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Mexican diners offer a place for many in the capital to go for simple eats, often for people struggling to make ends meet. The key is to look for a crowded lunch bar lined with clients downing food before they have to head back to work.

For example, if you find yourself strolling down 5 de Febrero, a few blocks south of the Zócalo, about to hit the new, city-funded arts district along Regina and San Jerónimo, consider Panadería La Joya.

One of the classic greasy spoons downtown, La Joya stands out not for its innovation or hip atmosphere, but for its spot-on, tried-and-true renditions of Mexico’s hits. The place feels timeless. We tracked down the oldest worker, there for 40 years, and he admitted he had no idea when or who began the place.

It is divided into two areas, the diner and a popular bakery – hence the “Panadería” in the name. The menu offers the pantheon of Mexican diner fare, with dozens of options ranging from chicken mole to tortas de chile poblano to pan dulce and, of course, chilaquiles – none of which costs more than 43 pesos (or US$2.82, lately).

We first learned of La Joya on a morning after hitting the bars, when a friend came home with a stack of La Joya chilaquiles containers (this dish fares well to go). The quantity was easily enough for two or three people per box, but we each ingested our own container full of the stuff.

Chilaquiles is old-school, pre-Hispanic Mexican cuisine, and it is known as a remarkable cure for hangovers and mean, growling stomachs. The primary concept consists of frying up strips or triangular bits of corn tortillas, adding salsa to them once they soften, then pulling the hot mess off the flame and adding fresh cream or cheese and maybe chopped onions.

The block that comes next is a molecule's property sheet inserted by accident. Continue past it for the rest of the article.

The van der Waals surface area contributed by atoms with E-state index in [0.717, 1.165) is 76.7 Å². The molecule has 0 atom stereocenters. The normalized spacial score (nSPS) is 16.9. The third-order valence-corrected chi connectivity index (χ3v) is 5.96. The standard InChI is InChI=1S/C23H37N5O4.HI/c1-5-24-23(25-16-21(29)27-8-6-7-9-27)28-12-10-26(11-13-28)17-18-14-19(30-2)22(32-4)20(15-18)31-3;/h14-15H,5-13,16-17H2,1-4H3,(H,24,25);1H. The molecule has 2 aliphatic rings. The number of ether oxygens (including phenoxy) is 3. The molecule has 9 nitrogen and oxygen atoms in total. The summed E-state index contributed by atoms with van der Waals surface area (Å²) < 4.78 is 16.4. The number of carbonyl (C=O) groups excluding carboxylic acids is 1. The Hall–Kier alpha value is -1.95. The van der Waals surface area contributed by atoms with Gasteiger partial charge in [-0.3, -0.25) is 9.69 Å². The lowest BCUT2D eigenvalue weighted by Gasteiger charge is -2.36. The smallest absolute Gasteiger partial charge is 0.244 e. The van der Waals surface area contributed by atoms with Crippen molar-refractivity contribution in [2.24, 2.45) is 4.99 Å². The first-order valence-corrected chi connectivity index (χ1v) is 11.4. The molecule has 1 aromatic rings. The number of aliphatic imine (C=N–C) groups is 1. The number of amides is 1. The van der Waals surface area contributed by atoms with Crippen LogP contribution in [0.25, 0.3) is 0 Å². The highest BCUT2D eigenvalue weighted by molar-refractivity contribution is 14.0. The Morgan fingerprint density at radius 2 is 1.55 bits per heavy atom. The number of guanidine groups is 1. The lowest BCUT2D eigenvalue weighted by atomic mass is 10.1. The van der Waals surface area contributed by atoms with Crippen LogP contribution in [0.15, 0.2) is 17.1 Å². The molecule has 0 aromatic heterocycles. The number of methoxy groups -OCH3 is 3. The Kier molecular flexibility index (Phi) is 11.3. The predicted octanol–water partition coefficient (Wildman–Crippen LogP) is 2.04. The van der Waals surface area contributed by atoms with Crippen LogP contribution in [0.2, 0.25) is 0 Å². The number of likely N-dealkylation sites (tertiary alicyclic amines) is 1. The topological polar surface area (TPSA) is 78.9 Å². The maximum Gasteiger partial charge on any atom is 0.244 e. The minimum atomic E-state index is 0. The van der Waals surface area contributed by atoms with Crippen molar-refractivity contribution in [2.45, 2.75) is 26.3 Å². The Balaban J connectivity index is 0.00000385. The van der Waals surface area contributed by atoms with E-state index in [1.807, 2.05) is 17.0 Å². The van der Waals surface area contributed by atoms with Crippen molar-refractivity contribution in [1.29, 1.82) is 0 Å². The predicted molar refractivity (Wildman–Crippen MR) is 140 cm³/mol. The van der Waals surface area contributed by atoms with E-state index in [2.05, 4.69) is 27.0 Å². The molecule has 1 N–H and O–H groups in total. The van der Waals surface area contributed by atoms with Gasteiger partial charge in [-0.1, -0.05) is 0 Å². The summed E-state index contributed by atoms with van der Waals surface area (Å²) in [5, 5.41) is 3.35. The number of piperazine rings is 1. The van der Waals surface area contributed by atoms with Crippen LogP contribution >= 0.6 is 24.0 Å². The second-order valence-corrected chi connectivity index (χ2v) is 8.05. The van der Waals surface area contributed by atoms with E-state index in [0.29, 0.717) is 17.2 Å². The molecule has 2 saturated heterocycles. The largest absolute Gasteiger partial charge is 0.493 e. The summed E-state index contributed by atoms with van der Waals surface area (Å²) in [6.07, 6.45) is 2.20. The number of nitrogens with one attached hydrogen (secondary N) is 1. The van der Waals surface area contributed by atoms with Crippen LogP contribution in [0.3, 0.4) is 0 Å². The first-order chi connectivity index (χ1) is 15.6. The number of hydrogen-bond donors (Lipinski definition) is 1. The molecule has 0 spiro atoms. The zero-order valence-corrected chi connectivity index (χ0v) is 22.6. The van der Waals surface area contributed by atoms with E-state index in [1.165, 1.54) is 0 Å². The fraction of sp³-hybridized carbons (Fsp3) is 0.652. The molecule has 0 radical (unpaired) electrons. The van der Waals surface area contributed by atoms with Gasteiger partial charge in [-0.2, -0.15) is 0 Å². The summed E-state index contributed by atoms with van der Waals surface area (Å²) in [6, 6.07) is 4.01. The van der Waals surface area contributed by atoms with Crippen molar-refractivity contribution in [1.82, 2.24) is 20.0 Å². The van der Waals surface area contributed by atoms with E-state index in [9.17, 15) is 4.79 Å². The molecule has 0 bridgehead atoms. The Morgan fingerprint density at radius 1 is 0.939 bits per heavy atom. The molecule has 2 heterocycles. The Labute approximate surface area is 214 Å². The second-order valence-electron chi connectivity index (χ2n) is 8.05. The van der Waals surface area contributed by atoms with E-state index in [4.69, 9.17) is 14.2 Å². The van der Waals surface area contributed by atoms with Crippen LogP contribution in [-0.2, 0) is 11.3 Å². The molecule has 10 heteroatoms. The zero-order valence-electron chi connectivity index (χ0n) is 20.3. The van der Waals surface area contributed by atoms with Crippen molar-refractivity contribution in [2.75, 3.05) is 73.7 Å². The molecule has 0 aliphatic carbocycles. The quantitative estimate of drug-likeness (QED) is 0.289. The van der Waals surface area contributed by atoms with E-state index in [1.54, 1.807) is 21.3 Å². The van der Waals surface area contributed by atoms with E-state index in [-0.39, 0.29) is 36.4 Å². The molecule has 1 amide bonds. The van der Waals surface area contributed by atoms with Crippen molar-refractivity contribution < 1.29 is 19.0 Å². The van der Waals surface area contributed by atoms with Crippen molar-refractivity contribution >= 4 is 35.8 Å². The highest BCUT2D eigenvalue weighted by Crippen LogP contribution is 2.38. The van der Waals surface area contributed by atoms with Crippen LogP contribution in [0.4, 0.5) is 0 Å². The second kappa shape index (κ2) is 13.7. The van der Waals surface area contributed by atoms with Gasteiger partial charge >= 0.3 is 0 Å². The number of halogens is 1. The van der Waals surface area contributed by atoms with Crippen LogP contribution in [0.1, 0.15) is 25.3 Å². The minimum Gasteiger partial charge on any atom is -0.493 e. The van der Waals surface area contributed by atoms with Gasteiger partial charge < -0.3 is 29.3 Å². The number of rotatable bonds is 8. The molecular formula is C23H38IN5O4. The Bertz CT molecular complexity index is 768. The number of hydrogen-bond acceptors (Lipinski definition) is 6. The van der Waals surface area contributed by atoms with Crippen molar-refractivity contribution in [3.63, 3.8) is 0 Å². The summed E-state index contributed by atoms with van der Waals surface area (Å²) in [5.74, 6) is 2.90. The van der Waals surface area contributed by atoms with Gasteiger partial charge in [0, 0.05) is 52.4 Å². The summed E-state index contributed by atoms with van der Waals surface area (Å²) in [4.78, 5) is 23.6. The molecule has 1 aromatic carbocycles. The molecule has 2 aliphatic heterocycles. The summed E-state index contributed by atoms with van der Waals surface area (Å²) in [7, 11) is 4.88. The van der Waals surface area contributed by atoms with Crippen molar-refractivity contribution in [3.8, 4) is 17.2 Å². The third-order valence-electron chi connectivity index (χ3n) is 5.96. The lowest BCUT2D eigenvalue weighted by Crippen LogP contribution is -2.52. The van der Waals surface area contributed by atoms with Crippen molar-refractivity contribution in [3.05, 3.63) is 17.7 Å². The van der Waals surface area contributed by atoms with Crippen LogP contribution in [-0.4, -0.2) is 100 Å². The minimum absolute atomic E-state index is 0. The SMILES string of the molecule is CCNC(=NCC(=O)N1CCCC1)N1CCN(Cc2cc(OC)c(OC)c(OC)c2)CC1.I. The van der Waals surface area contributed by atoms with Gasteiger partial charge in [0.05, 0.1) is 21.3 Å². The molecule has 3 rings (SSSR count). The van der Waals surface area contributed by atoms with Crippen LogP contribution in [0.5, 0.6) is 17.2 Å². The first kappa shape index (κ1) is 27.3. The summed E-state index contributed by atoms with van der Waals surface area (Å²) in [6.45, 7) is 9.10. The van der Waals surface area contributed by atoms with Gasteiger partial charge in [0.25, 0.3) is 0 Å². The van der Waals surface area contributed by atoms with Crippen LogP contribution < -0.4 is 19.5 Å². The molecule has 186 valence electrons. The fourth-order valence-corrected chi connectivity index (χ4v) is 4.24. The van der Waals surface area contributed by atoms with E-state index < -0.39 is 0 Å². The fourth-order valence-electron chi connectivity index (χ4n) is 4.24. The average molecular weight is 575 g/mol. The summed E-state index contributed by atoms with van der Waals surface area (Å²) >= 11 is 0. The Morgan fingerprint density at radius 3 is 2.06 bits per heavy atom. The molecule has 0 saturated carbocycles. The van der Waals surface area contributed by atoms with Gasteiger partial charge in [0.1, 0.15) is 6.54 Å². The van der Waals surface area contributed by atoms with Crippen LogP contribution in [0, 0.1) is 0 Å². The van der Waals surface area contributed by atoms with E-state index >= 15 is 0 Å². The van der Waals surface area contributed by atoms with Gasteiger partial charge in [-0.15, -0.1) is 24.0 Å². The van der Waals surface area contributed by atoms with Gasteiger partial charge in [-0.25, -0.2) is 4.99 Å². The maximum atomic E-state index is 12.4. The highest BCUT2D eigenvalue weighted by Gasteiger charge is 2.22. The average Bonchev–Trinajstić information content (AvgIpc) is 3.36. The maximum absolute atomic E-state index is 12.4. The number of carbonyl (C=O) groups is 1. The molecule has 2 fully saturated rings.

However, there are at least a million variations: cook the onions a la vez – at the same time – with the tortillas, use raw tortilla bits or already fried totopes (tortilla chips), mix up random creams and/or cheeses, etc. Add meats, add tofu, sprinkle with wasabi, play with curry. It’s mix-and-match. (We once tried “white” chilaquiles with flour tortillas and tons of cream and cheese. It was the Mexican equivalent to a heart attack on a plate, but it was better than any alfredo we’ve had, thanks to the chef.)

La Joya’s version is all about the sauce, based on the Mexican husk tomato, or tomatillo. This green sauce produces a much more tangy salsa with less umami than the usual tomato-based salsa, and it can run from cool to hot depending on the ratio of tomatillo to chili in the infusion.

On first impression, the chilaquiles isn’t much to look at. There is something to say for a nice blend of crisp and soft, chopped purple onions and a green garnish, maybe cilantro or epazote. That’s not what you get at La Joya. For us, the quartered tortillas get too soft. There are no clearly defined totope corners, no cream on top – maybe somewhere hidden in there. It’s also way too huge for one person – gringo portions. We recommend a half order (22 pesos with an egg on top) for the non-ravenous.

But it’s damn good, mild and highly savory; the recipe feels like one handed down for generations, slow-roasting in a mélange of roasted chilies and old-fashioned know-how.

Keep in mind that nearly everything on the menu has various serving amounts. For chilaquiles, we have: chilaquiles solos (nothing added) is 26 pesos, 29 for an egg on top, 32 for two eggs, 40 for a swell-looking carne asada (grilled slice of steak), 43 for pierna (a bottom round cut), the breaded-beef milanesa for 43 pesos, or turkey on top for 41 pesos. We stress all the detail on this pricing for a good reason. This is wildly cheap in a zone where it has become common to charge US$3 for a fruit cocktail or for some fries, while La Joya full-order fries go for 22 pesos, or US$1.20 (a towering full plate).

We are wary of carbs, generally, but the pastry shop gives us the standard downtown Willy-Wonka-“I want to eat it”-vibe, and one day we will give into those little, colorful sprinkle breads.

In the meantime, we’re happy to join the fellow workers of the world on their 30-minute lunch break, whether to take the edge off our hunger or to provide a soft landing after a particularly eventful night.

Editor’s note: Since we imagine some of our readers may be looking for a hangover helper after today’s World Cup match between Mexico and Sweden, we thought it was worthwhile to republish this 2015 review.

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James Young

Published on June 27, 2018

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